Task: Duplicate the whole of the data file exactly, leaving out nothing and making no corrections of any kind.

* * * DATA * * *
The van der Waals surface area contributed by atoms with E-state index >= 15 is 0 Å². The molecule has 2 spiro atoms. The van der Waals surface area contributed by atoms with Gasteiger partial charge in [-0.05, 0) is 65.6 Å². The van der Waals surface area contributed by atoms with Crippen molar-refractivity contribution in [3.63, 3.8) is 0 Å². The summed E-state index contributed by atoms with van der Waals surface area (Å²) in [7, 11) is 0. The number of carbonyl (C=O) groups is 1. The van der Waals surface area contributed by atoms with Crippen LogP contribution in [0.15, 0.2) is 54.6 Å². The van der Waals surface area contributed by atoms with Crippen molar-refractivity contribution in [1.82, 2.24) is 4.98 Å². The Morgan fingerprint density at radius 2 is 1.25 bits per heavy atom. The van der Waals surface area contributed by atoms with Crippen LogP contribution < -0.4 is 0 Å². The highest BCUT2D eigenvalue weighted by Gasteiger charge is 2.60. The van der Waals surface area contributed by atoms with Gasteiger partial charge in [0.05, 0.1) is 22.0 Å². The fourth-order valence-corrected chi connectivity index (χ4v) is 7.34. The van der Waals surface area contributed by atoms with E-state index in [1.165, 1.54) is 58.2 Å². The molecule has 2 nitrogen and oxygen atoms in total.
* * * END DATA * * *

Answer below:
The van der Waals surface area contributed by atoms with E-state index >= 15 is 0 Å². The molecule has 2 spiro atoms. The van der Waals surface area contributed by atoms with Gasteiger partial charge in [-0.05, 0) is 65.6 Å². The van der Waals surface area contributed by atoms with Crippen molar-refractivity contribution in [3.63, 3.8) is 0 Å². The summed E-state index contributed by atoms with van der Waals surface area (Å²) in [7, 11) is 0. The number of carbonyl (C=O) groups is 1. The van der Waals surface area contributed by atoms with Crippen LogP contribution in [0.15, 0.2) is 54.6 Å². The van der Waals surface area contributed by atoms with Crippen molar-refractivity contribution in [1.82, 2.24) is 4.98 Å². The Morgan fingerprint density at radius 2 is 1.25 bits per heavy atom. The van der Waals surface area contributed by atoms with Crippen LogP contribution < -0.4 is 0 Å². The highest BCUT2D eigenvalue weighted by Gasteiger charge is 2.60. The van der Waals surface area contributed by atoms with Gasteiger partial charge in [0.05, 0.1) is 22.0 Å². The fourth-order valence-corrected chi connectivity index (χ4v) is 7.34. The van der Waals surface area contributed by atoms with E-state index in [1.165, 1.54) is 58.2 Å². The molecule has 2 nitrogen and oxygen atoms in total.